I’ve decided to give this routine a shot. Felt it wise to take some extra rest following Monday’s maxing out, so just looked over the set up for the new exercises before proceeding to lat and biceps work. Declines on Monday. But before that I will of course attend the WPC World Bench Bash and the WPO Bench Bash For Cash here in Helsinki on Sunday.

Blakley accessory day, 5 November 2004

Wide-grip pulldown facing away from machine: 3x5 @ 70 kg/155 lbs
Close-grip pulldown to upper chest: 4x7 @ 80 kg/177 lbs
Modified row: 14 @ 80 kg/177 lbs
Low incline hammer curl:
         4 @ 21 kg/46 lbs
         3x8 @ 16 kg/35 lbs (continuous tension)
One-handed cable curl: 10 @ 20 kg/44 lbs

Total training time: 42 min

November 7, 2004

Meet report: WPC and WPO Bench Bash, Helsinki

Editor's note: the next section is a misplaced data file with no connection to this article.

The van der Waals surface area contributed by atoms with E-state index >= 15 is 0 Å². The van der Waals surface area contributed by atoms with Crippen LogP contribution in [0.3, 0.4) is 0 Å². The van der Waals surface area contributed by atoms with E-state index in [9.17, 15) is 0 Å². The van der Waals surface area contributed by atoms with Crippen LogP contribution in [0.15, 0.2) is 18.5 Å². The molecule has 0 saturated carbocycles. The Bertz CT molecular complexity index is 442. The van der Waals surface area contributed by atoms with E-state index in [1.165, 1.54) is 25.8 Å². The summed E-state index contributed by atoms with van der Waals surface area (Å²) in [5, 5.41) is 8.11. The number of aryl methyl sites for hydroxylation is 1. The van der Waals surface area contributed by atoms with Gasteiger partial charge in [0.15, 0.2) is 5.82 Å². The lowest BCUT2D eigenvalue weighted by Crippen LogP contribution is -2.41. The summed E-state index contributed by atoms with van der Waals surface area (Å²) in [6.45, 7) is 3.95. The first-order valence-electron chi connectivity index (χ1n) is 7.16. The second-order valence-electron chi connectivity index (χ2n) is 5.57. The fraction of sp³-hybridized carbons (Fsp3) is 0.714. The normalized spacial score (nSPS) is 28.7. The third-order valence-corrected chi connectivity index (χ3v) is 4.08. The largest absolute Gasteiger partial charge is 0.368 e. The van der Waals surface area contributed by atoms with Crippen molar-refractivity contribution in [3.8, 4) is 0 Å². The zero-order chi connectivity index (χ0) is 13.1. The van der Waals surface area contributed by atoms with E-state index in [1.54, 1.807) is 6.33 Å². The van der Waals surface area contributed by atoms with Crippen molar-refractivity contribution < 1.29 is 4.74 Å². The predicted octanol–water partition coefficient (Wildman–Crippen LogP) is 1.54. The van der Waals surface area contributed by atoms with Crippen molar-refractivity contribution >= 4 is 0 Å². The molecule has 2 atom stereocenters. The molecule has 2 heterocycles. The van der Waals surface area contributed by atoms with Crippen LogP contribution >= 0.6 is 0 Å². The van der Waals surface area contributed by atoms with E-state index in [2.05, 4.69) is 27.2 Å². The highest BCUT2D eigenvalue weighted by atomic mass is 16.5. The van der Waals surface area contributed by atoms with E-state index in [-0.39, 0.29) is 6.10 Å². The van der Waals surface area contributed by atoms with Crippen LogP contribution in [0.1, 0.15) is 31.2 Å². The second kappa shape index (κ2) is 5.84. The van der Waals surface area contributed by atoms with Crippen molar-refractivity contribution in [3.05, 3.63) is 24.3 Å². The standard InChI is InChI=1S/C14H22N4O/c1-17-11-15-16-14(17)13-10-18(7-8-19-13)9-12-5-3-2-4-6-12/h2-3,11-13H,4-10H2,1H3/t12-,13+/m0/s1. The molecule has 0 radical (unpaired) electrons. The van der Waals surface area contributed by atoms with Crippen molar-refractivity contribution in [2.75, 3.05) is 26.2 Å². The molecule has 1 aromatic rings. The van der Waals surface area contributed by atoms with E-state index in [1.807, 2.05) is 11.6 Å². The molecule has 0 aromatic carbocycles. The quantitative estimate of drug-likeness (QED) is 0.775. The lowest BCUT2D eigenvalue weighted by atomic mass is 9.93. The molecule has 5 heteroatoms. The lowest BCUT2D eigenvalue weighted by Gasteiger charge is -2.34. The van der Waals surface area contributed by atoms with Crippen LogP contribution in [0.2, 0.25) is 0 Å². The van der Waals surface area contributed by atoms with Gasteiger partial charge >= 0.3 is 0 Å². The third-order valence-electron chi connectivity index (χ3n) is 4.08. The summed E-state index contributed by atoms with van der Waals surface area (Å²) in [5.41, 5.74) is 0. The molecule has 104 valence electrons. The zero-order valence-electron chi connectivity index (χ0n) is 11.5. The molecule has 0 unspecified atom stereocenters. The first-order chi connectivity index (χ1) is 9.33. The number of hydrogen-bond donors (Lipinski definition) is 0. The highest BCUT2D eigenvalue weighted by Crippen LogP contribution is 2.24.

Filed under: General

Half way there
Finnish lifter Eero Jälkö with 250 kg/551 lbs under the attentive gaze of head referee Mike Sweeney (WPC Bench Bash 7 November 2004, Helsinki, Finland).

This blog is not particularly well-known for its thorough meet coverage; in fact, it is rare to see any mention whatsoever of the latest results in the powerlifting world. But when the World Powerlifting Organization (WPO) arranges their inaugural bench meet outside of the States in my home town… well, then I’m all there and excited like the rest of Strength Finland. I must say the occasion left me with newfound respect for competitive benching, shirts and all.

There was a lot at stake in this WPO Bench Bash for Cash since the event was the last qualifier for the WPO World Record Bench Bash at the 2005 Arnold Fitness Weekend in Columbus, Ohio. This meant an open door to Arnold’s for any lifter who could outbench someone on the US dominated qualifying list. As it turned out, the Americans chose to sit tight back home and await the outcome. In retrospect, a few of them shouldn’t have.